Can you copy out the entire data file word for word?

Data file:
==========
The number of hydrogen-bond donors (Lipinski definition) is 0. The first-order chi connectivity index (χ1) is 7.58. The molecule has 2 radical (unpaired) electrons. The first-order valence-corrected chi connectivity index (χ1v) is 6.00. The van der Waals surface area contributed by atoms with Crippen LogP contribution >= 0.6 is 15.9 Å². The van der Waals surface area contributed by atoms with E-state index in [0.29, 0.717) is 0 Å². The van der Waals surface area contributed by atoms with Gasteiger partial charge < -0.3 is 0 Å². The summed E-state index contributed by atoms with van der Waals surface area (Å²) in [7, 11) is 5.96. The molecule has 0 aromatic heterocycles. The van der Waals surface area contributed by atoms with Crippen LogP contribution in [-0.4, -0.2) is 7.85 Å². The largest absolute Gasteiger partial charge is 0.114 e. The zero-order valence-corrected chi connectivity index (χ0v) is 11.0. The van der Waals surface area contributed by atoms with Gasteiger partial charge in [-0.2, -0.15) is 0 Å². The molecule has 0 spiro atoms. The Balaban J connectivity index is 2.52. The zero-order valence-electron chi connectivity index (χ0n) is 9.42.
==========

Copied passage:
The number of hydrogen-bond donors (Lipinski definition) is 0. The first-order chi connectivity index (χ1) is 7.58. The molecule has 2 radical (unpaired) electrons. The first-order valence-corrected chi connectivity index (χ1v) is 6.00. The van der Waals surface area contributed by atoms with Crippen LogP contribution >= 0.6 is 15.9 Å². The van der Waals surface area contributed by atoms with E-state index in [0.29, 0.717) is 0 Å². The van der Waals surface area contributed by atoms with Gasteiger partial charge < -0.3 is 0 Å². The summed E-state index contributed by atoms with van der Waals surface area (Å²) in [7, 11) is 5.96. The molecule has 0 aromatic heterocycles. The van der Waals surface area contributed by atoms with Crippen LogP contribution in [-0.4, -0.2) is 7.85 Å². The largest absolute Gasteiger partial charge is 0.114 e. The zero-order valence-corrected chi connectivity index (χ0v) is 11.0. The van der Waals surface area contributed by atoms with Gasteiger partial charge in [-0.2, -0.15) is 0 Å². The molecule has 0 spiro atoms. The Balaban J connectivity index is 2.52. The zero-order valence-electron chi connectivity index (χ0n) is 9.42.